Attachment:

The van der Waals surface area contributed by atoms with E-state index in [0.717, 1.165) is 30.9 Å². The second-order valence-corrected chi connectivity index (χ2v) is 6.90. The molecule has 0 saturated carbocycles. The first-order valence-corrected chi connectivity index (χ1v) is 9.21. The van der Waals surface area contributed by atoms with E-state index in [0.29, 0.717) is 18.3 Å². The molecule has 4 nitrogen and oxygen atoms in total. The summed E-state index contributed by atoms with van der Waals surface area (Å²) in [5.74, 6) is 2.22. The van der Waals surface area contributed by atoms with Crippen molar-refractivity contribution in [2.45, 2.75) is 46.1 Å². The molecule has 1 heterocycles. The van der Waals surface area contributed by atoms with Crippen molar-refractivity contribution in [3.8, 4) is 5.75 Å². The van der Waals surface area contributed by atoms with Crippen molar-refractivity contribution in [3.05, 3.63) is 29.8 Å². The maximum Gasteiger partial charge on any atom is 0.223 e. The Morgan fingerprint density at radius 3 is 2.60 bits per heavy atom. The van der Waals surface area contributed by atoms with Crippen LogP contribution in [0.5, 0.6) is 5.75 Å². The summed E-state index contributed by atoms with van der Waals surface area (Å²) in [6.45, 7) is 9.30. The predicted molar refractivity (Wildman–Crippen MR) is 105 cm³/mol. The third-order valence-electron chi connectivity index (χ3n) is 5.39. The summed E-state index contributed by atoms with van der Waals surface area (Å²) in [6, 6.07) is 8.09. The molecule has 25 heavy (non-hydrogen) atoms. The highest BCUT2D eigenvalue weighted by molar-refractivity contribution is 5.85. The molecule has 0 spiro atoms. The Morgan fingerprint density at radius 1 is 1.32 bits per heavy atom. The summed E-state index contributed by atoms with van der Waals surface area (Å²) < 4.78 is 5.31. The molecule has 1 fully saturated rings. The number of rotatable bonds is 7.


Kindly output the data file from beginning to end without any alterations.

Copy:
The van der Waals surface area contributed by atoms with E-state index in [0.717, 1.165) is 30.9 Å². The second-order valence-corrected chi connectivity index (χ2v) is 6.90. The molecule has 0 saturated carbocycles. The first-order valence-corrected chi connectivity index (χ1v) is 9.21. The van der Waals surface area contributed by atoms with E-state index in [0.29, 0.717) is 18.3 Å². The molecule has 4 nitrogen and oxygen atoms in total. The summed E-state index contributed by atoms with van der Waals surface area (Å²) in [5.74, 6) is 2.22. The van der Waals surface area contributed by atoms with Crippen molar-refractivity contribution in [2.45, 2.75) is 46.1 Å². The molecule has 1 heterocycles. The van der Waals surface area contributed by atoms with Crippen molar-refractivity contribution in [3.8, 4) is 5.75 Å². The van der Waals surface area contributed by atoms with Crippen molar-refractivity contribution in [3.05, 3.63) is 29.8 Å². The maximum Gasteiger partial charge on any atom is 0.223 e. The Morgan fingerprint density at radius 3 is 2.60 bits per heavy atom. The van der Waals surface area contributed by atoms with Crippen LogP contribution in [0.5, 0.6) is 5.75 Å². The summed E-state index contributed by atoms with van der Waals surface area (Å²) in [6.45, 7) is 9.30. The predicted molar refractivity (Wildman–Crippen MR) is 105 cm³/mol. The third-order valence-electron chi connectivity index (χ3n) is 5.39. The summed E-state index contributed by atoms with van der Waals surface area (Å²) in [6, 6.07) is 8.09. The molecule has 25 heavy (non-hydrogen) atoms. The highest BCUT2D eigenvalue weighted by molar-refractivity contribution is 5.85. The molecule has 0 spiro atoms. The Morgan fingerprint density at radius 1 is 1.32 bits per heavy atom. The summed E-state index contributed by atoms with van der Waals surface area (Å²) < 4.78 is 5.31. The molecule has 1 fully saturated rings. The number of rotatable bonds is 7.